16 December 2012

Geno 2.0 - The Website

My Geno 2.0 test results arrived Tuesday night.  HURRAY!!!!

The website which is still in Beta testing has the following sections:

YOUR STORY includes how and when your distant ancestors moved out of African and the various populations with which they interacted over thousands of years of migration.  The migration is determined by tracing mutations in your Y-chromosome DNA (if you are a male) for paternal lines and on your mitochondrial DNA for maternal lines.  Your haplogroup (basically your twig on the World Family Tree) is given as an alternating series of letters and numbers.  A short video is available on the site.

YOUR MAP are pages begin with your oldest known ancestors in Africa and shows your ancestors’ migration out of Africa for your maternal line and if you are a male, also for your paternal line.   Each page is a haplogroup and as you click on the next section, you see how that haplogroup changed to the next haplogroup and how your ancestors migrated.  Below the map on each page is interesting background about each haplogroup is given including its location of origin and time.  A Heat Map indicates the frequency of your haplogroup in the areas it has been found.  The FUTURE section shows the entire migration for all haplogroups, but the information on the page indicates that as more data is found, more detail will appear.  There is also a request for you to complete your profile and contribute your story.  This enables you to tell what you know about your maternal and paternal lineages and as others add their story, you will be able to read them if you match them.

WHO AM I? displays how you affiliate with nine world regions.  As this is determined from your entire genome that is tested, your percentages include information from both of your parents going back six generations.  This reflects both recent influences and ancient genetic patterns as various groups mixed over thousands of years.  As your ancestors mixed with extinct hominid cousins such as the Neanderthals and Denisovans (/dɪ̈ˈniːsəvən/) these are included.  A short video is found on this page.

Two major populations are listed for each person.  My personal population percentages are:

43% Northern European which states that my results are found at the highest frequency in areas of the UK, Finland, Russia and Germany in the current reference populations, and to lesser degrees throughout the rest of Europe.  This is probably the earliest hunter-gatherers in Europe and who moved from the Middle East during the Neolithic period about 3,000 years ago.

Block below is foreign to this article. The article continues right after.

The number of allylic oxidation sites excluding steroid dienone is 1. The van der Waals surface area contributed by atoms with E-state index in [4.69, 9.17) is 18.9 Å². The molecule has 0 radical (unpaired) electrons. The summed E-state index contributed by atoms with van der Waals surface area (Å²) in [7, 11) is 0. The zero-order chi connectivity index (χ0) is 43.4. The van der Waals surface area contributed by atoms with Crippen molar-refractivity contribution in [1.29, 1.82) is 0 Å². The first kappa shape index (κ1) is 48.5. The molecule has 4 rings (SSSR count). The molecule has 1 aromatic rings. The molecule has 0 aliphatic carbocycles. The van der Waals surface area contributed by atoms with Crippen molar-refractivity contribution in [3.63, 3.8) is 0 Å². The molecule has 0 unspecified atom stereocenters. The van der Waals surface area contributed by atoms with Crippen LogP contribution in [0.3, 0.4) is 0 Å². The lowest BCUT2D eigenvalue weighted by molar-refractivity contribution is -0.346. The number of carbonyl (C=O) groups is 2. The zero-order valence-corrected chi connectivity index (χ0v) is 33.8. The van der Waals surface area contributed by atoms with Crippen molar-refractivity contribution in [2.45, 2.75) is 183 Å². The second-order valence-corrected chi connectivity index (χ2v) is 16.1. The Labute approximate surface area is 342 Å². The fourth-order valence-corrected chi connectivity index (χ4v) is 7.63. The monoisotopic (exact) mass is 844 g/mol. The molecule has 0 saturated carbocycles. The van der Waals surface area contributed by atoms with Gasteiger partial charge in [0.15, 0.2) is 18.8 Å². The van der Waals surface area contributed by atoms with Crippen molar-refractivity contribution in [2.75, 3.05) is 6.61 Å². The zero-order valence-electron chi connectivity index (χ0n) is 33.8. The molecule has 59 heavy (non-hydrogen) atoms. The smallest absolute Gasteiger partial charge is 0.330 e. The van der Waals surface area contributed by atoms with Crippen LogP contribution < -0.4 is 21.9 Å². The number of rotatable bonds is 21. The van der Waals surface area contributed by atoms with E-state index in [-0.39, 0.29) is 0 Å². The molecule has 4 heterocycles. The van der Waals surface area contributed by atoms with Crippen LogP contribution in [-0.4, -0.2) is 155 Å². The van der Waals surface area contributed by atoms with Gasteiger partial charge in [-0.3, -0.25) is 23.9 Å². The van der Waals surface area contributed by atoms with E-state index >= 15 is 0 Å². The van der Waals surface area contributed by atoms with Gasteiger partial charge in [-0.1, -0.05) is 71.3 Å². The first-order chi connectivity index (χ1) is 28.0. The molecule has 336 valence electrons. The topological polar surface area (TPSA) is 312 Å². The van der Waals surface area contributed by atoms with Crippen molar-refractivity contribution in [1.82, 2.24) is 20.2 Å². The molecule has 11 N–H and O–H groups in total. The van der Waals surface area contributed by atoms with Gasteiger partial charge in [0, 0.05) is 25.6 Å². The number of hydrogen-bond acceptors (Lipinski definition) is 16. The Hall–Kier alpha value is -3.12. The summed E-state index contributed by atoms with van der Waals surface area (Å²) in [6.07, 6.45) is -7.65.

37% Mediterranean with the highest frequencies in southern Europe and the Levant people (people from Sardinia, Italy, Greece, Lebanon, Egypt and Tunisia.  It is at lower frequencies in the rest of Europe, the Middle East, Central and South Asia.  This group migrated from the Middle East around 8,000 years ago during the Neolitic period and likely form the western part of the Fertile Crescent.

18% Southwest Asian is found at the highest frequencies in India and the area including Tajikistan and Iran.  It is at fewer frequencies in Europe and North Africa.  Again, the movement was probably during the Neolithic period and possibly from the Fertile Crescent.  The site states:  “Individuals with heavy European influence in their ancestry will show traces of this because all Europeans have mixed with people from Southwest Asia over tens of thousands of years.”

Below this the site explains what all this means and clarifies that it does not mean that I belong to these groups or are from these regions, but that these groups have a similar genetic match to me.  It further asks me to remember that this is a mixture of my past six generations and ancient patterns established over thousands of years.

My first reference population is considered British (UK).  This reiterates that my line is among the first hunter-gathers who arrived more than 35,000 years ago and that the Mediterranean and Southwest Asian percentages came later with the spread of agriculture from the Fertile Crescent.

My second reference population is considered German.  This connects me to people who are native to Germany.  This essentially states the same as the information for British and states that both northern and central European populations link to the earliest Europeans and the later movement from the Middle East.

You can click on a link to see information on all the reference populations as well as information on how the analysis was conducted, a description of all the nine regions and an example of a participant’s result discussed by Dr. Spencer Wells.

Below all that is my Hominid Ancestry for which I can click on a link to learn more details about the Neanderthal and Denisovans.

I am 2.2% Neanderthal.  National Genographic states:  “Everyone living outside of Africa today has a small amount of Neanderthal in them, carried as a living relic of these ancient encounters. A team of scientists comparing the full genomes of the two species concluded that most Europeans and Asians have between 1 to 4 percent Neanderthal DNA.”

I am 1.6 Denisovan.  National Genographic states that this may well change as they are “working to determine the best way to assess the percentage Denisovan ancestry that you carry. “